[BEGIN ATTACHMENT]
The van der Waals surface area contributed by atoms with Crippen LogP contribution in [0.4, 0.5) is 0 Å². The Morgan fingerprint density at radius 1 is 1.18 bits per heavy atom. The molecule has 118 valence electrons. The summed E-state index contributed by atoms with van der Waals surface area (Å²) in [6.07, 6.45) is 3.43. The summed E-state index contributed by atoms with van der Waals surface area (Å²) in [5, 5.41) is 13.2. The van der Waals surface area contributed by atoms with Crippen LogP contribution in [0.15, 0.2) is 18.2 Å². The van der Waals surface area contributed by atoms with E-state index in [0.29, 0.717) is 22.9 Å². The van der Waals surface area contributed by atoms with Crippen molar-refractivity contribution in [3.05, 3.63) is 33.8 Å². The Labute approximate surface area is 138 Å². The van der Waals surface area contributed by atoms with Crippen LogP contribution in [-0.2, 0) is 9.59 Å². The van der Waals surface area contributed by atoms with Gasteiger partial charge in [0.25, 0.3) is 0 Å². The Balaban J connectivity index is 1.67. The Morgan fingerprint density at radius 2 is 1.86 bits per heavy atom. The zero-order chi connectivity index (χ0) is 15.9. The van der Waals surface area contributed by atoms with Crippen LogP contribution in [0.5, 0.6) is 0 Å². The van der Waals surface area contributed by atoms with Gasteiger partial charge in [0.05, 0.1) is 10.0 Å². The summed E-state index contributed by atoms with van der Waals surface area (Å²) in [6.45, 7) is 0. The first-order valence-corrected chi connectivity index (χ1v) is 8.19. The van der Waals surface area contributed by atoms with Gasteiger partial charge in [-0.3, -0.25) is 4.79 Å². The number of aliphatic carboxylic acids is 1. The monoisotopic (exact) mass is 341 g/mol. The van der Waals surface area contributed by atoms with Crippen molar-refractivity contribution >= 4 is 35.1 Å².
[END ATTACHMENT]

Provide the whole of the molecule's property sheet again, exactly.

The van der Waals surface area contributed by atoms with Crippen LogP contribution in [0.4, 0.5) is 0 Å². The Morgan fingerprint density at radius 1 is 1.18 bits per heavy atom. The molecule has 118 valence electrons. The summed E-state index contributed by atoms with van der Waals surface area (Å²) in [6.07, 6.45) is 3.43. The summed E-state index contributed by atoms with van der Waals surface area (Å²) in [5, 5.41) is 13.2. The van der Waals surface area contributed by atoms with Crippen LogP contribution in [0.15, 0.2) is 18.2 Å². The van der Waals surface area contributed by atoms with E-state index in [0.29, 0.717) is 22.9 Å². The van der Waals surface area contributed by atoms with Crippen molar-refractivity contribution in [3.05, 3.63) is 33.8 Å². The Labute approximate surface area is 138 Å². The van der Waals surface area contributed by atoms with Crippen LogP contribution in [-0.2, 0) is 9.59 Å². The van der Waals surface area contributed by atoms with Gasteiger partial charge in [0.25, 0.3) is 0 Å². The Balaban J connectivity index is 1.67. The Morgan fingerprint density at radius 2 is 1.86 bits per heavy atom. The zero-order chi connectivity index (χ0) is 15.9. The van der Waals surface area contributed by atoms with Crippen LogP contribution in [0.5, 0.6) is 0 Å². The van der Waals surface area contributed by atoms with Gasteiger partial charge in [0.05, 0.1) is 10.0 Å². The summed E-state index contributed by atoms with van der Waals surface area (Å²) in [6.45, 7) is 0. The first-order valence-corrected chi connectivity index (χ1v) is 8.19. The van der Waals surface area contributed by atoms with Gasteiger partial charge in [-0.3, -0.25) is 4.79 Å². The number of aliphatic carboxylic acids is 1. The monoisotopic (exact) mass is 341 g/mol. The van der Waals surface area contributed by atoms with Crippen molar-refractivity contribution >= 4 is 35.1 Å².